The little pea patch is coming along just fine. This weekend we strung twine along the rows for the pea plants to climb. We have about another month until the date of maturity for both varieties. The delicate blossoms should be appearing soon. This legume can be grown just for the bouquet of flowers and fragance. Nutrients are provided for the soil as well. I cherish the fresh, delicious peas with a pinch of kosher salt and dabble of sweet butter. About as many varieties of peas there are, is about how many sweet sayings, poems, and songs referring to the pea. Babies, children and lovers have been called “sweet pea” for centuries. “Two peas in a pod” is a phrase I say when two people act alike. Mostly, sweet pea is a term of endearment such as from Amos Lee’s song…
Sweet pea, apple of my eye
Don’t know when and I don’t know why
You’re the only reason I keep on coming home.
Earlier this year I accomplished a major feat, paying off my debts accumulated from years ago before my divorce. Now my household budget is blooming, looking brighter everyday. I am determined to stay in the black with my green habit. Red blooms only, no budget in the red! Did you follow all those colors and what I am saying? It means I am gardening on a budget, small budget at that. With three grown children getting married this year outside of our town, cuts are made before the flowers bloom. Dean and I need to budget our time and funds with our growing adventures. We chose to not go to the farmers’ markets. We can concentrate on the redesign of Deanna Greens And Garden Art rather than the market. We will continue to grow organically. Dean and I’s health matters too much, so no short-cuts there. The founder of Missouri’s organic Mueller Farm, where our friends at EarthDance are housed has a sign displayed which says, “Health begins in the soil.” BTW: EarthDance has a class they are offering at a nominal fee called “Health Begins In The Soil” for St. Louis locals in May. Checkout their web page: http://www.earthdancefarms.org. Dean and I may see you there as we could use a refresher course. More vegetables and herbs than perennials will grow in our newly constructed raised beds made with 1 part good quality compost, 1 part good quality organic soil, and 1 part sand for proper drainage. The rich soil and the non-treated lumber to make the raised beds are our most expensive investment in 2014. Our hardy red geraniums will continue to bloom in big pots this growing season as they have all winter under our plant lights in our semi-heated garage. Sunny zinnia and marigold blooms will welcome parishioners and guests at the church once again this spring and summer. In about 2 weeks our gourd seedlings will go into the ground underneath recycled metal arches situated near the greenhouse, trusting we will be frost-free by then. If we have a bumper crop of gourds, we may venture to a farmer’s market or two this autumn. Gardeners and weekend farmers, how do you cut cost with your green adventures?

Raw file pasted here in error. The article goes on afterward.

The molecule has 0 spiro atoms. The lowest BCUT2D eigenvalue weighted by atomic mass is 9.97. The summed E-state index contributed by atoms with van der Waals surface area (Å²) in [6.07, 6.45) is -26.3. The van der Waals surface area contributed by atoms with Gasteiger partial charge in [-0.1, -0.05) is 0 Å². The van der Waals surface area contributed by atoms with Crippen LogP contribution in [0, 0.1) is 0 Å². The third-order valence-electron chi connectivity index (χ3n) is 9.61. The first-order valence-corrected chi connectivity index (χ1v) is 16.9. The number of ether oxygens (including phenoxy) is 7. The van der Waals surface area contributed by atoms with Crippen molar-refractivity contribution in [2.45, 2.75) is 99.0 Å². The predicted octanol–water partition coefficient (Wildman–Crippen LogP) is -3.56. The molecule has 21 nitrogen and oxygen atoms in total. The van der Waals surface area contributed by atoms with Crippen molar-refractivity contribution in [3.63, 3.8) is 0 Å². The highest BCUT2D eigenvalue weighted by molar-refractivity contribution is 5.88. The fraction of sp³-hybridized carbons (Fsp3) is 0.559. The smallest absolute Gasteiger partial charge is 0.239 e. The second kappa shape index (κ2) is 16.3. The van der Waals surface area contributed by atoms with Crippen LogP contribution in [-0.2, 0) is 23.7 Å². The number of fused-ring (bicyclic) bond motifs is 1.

The winter time blues will not beat me. I live and dream of my garden with tonight’s menu: Crunchy Kale Chips, Baked Sweet Potato, Crushed Peppercorn Medley-Crusted Beef, and a glass of Mencia Roble, a red wine made from the Mencia grape grown in Spain. A home-cooked dinner this blustery night. The kale recipe can be found on my What A Dish Recipe page. Kale is a vegetable I never tried until working with EarthDance Farms as an apprentice in 2011. Nothing beats the bursting flavors of organic kale, except maybe arugula. The power-packed veggies I ate this evening were grown by someone else, though organically. My readings this week include a blog written by a Kentucky woman who gardens year-round. Much of her garden survived the subzero temperatures earlier this month. She used a plastic liner and low tunnel fabric to protect her plants. Several varieties of kale, arugula, and mustard greens beautifully survived the arctic air. I am growing three heirloom tomato plants in my semi-heated garage this winter. They are still producing delicious fruit. This week’s Purple Cherokee tomato will be sliced for tomorrow’s lunch accommodating my beef patty sandwich. This is not quite like the gardener in Kentucky, though a start. Locally grown greens … I am so inspired to expand my growing season here in St. Charles County, Missouri. So what are you growing this winter? How do you beat the winter? Please share your story.
Fresh sprouts forthcoming ~
gardener learns life lessons
patience, faith, hope, love.